Their attempts to storm the town repulsed with heavy losses, and the starving townsfolk – who were by then existing on a subsistence diet of horse flesh – enduring the shelling with stiff-upper-lipped stoicism, the Boers resorted to even more drastic measures:
‘In mid-January, with the assistance of 1,200 black labourers, the Boers began to construct a wall of sandbags across the Klip River in a narrow defile near Mbulwana [ie. downstream from Ladysmith]. It was hoped that the dammed water would flood the plain on which Ladysmith was situated’.[ix]
Luckily, a Royal Navy 12-pdr, firing from Caesar’s Camp, was able to target the effort, thus restricting the construction work to night time. This meant that the dam was still uncompleted by the time General Buller smashed through the Boer defences at the Battle of Tugela Heights, and raised the Siege of Ladysmith on 28 February, 1900 – after 119 days of starvation, disease, death and misery.
I recently read a description of a rather more recent siege, that of Sarajevo in the 1990s, and was struck by the similarities:
‘[the besieging forces held] the high ground that presses in on this cupped hand of a city and set about imposing one of the cruelest sieges in modern warfare. The lights went out, taps ran dry and supplies dwindled to a trickle, condemning 400,000 Sarajevans to survive on the collapsing skeleton of their home town. Their tormentors suffered no such supply problems and were able to dictate the nature and pace of their assault.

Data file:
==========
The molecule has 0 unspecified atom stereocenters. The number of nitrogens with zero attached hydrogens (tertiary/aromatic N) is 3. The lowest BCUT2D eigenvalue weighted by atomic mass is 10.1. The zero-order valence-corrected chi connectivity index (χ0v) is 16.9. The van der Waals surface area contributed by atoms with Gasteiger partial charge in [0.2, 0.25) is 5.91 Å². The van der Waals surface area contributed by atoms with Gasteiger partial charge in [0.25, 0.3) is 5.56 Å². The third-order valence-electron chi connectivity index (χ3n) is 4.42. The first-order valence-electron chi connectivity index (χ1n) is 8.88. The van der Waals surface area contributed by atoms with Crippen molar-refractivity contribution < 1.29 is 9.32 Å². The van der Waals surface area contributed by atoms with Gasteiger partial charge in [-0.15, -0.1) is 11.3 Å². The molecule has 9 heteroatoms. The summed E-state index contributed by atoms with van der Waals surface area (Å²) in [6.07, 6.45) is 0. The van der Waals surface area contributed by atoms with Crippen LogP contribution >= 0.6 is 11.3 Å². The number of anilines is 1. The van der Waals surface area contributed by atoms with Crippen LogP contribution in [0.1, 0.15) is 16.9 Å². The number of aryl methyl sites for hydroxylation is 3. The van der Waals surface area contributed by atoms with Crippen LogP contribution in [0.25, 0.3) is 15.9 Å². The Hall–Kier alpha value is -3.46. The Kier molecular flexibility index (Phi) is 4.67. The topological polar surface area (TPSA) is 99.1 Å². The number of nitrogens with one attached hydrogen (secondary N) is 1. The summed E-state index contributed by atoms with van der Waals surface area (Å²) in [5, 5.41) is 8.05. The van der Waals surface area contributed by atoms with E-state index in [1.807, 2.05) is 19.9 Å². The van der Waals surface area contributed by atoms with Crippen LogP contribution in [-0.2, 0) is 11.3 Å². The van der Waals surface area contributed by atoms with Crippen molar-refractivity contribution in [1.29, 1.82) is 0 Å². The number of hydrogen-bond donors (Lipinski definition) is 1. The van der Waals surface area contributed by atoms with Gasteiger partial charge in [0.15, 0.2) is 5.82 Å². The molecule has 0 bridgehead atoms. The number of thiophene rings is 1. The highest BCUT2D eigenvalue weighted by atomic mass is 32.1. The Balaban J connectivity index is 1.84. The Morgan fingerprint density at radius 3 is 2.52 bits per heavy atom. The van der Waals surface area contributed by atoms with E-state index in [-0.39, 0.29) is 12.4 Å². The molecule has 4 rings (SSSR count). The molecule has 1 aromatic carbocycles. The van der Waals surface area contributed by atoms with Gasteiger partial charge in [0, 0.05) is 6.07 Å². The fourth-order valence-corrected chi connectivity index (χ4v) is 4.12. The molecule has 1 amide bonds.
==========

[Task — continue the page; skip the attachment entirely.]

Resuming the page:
With their soldiers on the frontlines unable to advance, Bosnian Serb commanders sought to wear down their enemy by pounding them with artillery dug in on the nearby hilltops. When they ran out of military targets they kept on firing, wantonly destroying religious buildings, assembly halls, hospitals, newspaper offices, libraries… and when they ran out of those, they kept up their barrage, firing with deliberate cruelty – actions that were later to be successfully prosecuted as war crimes’.[x]
Of course, the big difference is that those who ordered the pouring of artillery fire into Sarajevo were convicted of war crimes… whereas, and in stark contrast, the Boers were somehow able to reinvent themselves as the innocent victim of a war they started, and which they fought by ignoring all the established rules of war.
Most remarkably of all is that this self-pitying fallacy is still unthinkingly believed and championed by willfully ignorant people to this day.
[i] Watt, The Siege of Ladysmith, p.7
[ii] Stott, The Boer Invasion of Natal, p.182
[iii] Watt, The Siege of Ladysmith, p.27
[iv] Watt, The Siege of Ladysmith, p.16
[v] Amery, The Times History of the War in South Africa, Volume 4, p.523
[vi] It was found that telling a patient he had typhoid tended to make him feel he had no chance of survival.
[vii] Rethman, Friends and Enemies, p.198
[viii] Knox, Buller’s Campaign with the Natal Field Force, p.237
[ix] Watt, The Siege of Ladysmith, p.23
[x] Butcher, The Trigger, p.xxi